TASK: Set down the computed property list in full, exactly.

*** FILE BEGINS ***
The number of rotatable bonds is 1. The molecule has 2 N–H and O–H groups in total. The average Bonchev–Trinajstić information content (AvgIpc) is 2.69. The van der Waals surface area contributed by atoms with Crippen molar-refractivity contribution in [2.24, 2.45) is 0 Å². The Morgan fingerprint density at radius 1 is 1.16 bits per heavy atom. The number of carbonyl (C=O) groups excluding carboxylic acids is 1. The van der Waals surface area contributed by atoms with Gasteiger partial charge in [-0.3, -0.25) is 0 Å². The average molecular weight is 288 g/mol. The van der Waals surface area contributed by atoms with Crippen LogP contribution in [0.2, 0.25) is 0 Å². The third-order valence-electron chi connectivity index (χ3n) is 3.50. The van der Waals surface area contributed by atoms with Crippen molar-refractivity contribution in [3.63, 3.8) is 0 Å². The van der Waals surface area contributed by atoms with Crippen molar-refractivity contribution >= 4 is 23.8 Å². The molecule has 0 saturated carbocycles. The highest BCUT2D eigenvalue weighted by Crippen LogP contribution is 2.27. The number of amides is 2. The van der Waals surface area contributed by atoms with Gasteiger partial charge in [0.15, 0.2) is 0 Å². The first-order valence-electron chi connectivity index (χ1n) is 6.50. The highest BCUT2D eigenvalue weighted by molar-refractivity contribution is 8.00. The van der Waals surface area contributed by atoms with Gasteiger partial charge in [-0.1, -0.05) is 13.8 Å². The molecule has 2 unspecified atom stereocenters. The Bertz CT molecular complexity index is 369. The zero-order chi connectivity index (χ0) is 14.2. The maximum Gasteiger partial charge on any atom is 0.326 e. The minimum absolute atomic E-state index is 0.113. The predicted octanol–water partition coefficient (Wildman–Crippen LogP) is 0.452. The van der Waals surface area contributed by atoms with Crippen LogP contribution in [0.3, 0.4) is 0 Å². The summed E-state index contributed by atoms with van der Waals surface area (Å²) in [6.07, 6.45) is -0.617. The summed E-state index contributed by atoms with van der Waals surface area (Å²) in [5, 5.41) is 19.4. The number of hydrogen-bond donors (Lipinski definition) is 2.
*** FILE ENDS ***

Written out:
The number of rotatable bonds is 1. The molecule has 2 N–H and O–H groups in total. The average Bonchev–Trinajstić information content (AvgIpc) is 2.69. The van der Waals surface area contributed by atoms with Crippen molar-refractivity contribution in [2.24, 2.45) is 0 Å². The Morgan fingerprint density at radius 1 is 1.16 bits per heavy atom. The number of carbonyl (C=O) groups excluding carboxylic acids is 1. The van der Waals surface area contributed by atoms with Gasteiger partial charge in [-0.3, -0.25) is 0 Å². The average molecular weight is 288 g/mol. The van der Waals surface area contributed by atoms with Crippen LogP contribution in [0.2, 0.25) is 0 Å². The third-order valence-electron chi connectivity index (χ3n) is 3.50. The van der Waals surface area contributed by atoms with Crippen molar-refractivity contribution in [3.63, 3.8) is 0 Å². The van der Waals surface area contributed by atoms with Crippen molar-refractivity contribution >= 4 is 23.8 Å². The molecule has 0 saturated carbocycles. The highest BCUT2D eigenvalue weighted by Crippen LogP contribution is 2.27. The number of amides is 2. The van der Waals surface area contributed by atoms with Gasteiger partial charge in [0.15, 0.2) is 0 Å². The first-order valence-electron chi connectivity index (χ1n) is 6.50. The highest BCUT2D eigenvalue weighted by molar-refractivity contribution is 8.00. The van der Waals surface area contributed by atoms with Gasteiger partial charge in [-0.1, -0.05) is 13.8 Å². The molecule has 2 unspecified atom stereocenters. The Bertz CT molecular complexity index is 369. The zero-order chi connectivity index (χ0) is 14.2. The maximum Gasteiger partial charge on any atom is 0.326 e. The minimum absolute atomic E-state index is 0.113. The predicted octanol–water partition coefficient (Wildman–Crippen LogP) is 0.452. The van der Waals surface area contributed by atoms with Crippen LogP contribution in [0.3, 0.4) is 0 Å². The summed E-state index contributed by atoms with van der Waals surface area (Å²) in [6.07, 6.45) is -0.617. The summed E-state index contributed by atoms with van der Waals surface area (Å²) in [5, 5.41) is 19.4. The number of hydrogen-bond donors (Lipinski definition) is 2.